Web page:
A baby is said to have suffered cot death or sudden infant death syndrome when
an apparently healthy baby dies suddenly and for no obvious reason. The post
mortem also finds no cause for the death so the reason for the tragic event
remains a mystery.
Sadly the parents will have put to bed an apparently happy and well baby but
on returning to the cot a few hours later or the next morning find their baby
dead. Death happens quietly, the bedclothes are not disturbed so there has been
no struggling indicating that the baby was not in distress or pain. Parents
may feel terrible guilt, but there have been times when babies travelling in
the car with their parents have quietly slipped away, so sometimes even if the
parents are close cot death can still happen.
Cot death occurs in infants up to the age of 12 months, but is most common in
the first 6 months of life. We still don’t know all there is to know about cot
death, but there are things which can influence its frequency.
The campaign, Back to Sleep, which recommends placing babies on their back
or side to sleep, reduced the rate of cot death from 2 per 1,000 to 0.45 per
1,000 so reduced the rate by three quarters.
The Back to Sleep campaign has had the greatest effect on reducing cot death.
However, there are further recommendations that are helpful. Babies who have
had their baby immunisations have a lower risk than those who miss immunisations.
Your baby should sleep in your room for the first 6 months. The bedroom should
be warm but not hot around 68-70°F ( 21-23°C). Babies should be wearing something
like a vest and babygrow but not a hat, and covered by blankets that can be
tucked in securely under the mattress. Pillows, duvets and loose bedclothes
should be avoided especially if there is a chance that they could cover the
baby’s head if he slipped down the cot.
Many parents will take their baby into bed with them for comfort. This is fine,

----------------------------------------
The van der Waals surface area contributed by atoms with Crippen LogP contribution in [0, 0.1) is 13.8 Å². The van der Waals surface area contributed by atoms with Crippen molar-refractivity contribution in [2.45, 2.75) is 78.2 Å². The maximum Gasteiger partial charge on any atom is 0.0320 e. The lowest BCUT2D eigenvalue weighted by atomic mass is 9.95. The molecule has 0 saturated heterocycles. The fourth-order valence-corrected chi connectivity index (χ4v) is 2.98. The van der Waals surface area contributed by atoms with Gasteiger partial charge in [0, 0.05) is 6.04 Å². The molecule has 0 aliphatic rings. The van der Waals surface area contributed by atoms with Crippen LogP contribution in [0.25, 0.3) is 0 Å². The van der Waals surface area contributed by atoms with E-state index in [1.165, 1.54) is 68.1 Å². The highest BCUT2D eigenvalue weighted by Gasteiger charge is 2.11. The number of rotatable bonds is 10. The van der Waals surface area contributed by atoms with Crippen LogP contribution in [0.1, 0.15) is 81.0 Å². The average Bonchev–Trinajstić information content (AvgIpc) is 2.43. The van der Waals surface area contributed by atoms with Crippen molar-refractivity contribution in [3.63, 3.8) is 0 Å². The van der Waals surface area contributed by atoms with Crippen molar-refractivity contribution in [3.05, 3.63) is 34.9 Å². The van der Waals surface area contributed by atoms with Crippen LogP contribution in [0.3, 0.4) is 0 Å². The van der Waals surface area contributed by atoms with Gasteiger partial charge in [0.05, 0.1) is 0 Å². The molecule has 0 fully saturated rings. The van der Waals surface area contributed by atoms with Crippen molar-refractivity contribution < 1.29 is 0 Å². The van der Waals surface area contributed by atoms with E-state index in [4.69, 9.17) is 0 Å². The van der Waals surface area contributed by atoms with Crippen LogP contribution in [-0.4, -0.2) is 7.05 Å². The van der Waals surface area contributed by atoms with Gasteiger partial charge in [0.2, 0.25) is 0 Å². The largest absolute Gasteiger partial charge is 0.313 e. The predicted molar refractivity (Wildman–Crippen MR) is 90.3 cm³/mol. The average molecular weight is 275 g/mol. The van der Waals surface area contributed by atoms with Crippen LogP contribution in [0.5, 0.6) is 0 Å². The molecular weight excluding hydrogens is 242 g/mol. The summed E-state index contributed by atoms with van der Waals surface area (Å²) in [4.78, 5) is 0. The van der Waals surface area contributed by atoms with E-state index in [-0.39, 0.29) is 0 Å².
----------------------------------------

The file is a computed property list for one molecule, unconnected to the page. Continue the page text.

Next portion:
but you should not have your baby in bed with you to sleep if you smoke, have
been taking alcohol before going to bed, are very tired or on tranquillisers.
Parents of new babies are frequently tired because of the demands of the babies
and broken nights' sleep. Please do not fall asleep with your baby on a sofa
or settee as this increases the chance of cot death a lot, possibly by accidental
What causes cot death?
Despite a lot of research, much funded by the Foundation for the Study of Infant
Death (FSID) we still don't know much about the actual cause, although there
is quite a lot of advice as to how to reduce the chances of cot death. There
have been all sorts of other ideas like the fumes from old cot mattresses, but
these haven't been found to be important.
There have been attempts to try to predict which groups of infants are at a
high risk of cot death and so what can be done to prevent it. Unfortunately
this hasn't been useful for individual babies but has produced the recommendations
in this article.
Some professionals have suggested that some babies who apparently suffer cot
death have been murdered by their parents. Such suggestions are obviously very
hurtful to many parents, but, sadly, we know some babies are abused by their
parents, sometimes to such an extent that they die. It is important that these
abusing parents are detected even if the many innocent parents are upset in
What about the next baby?
The next baby after a cot death is both a happy and worrying time for the parents.
The organisation Care of the Next Infant (CONI) has leaflets that can be obtained
from FSID below. Many of these next babies go home from hospital on a breathing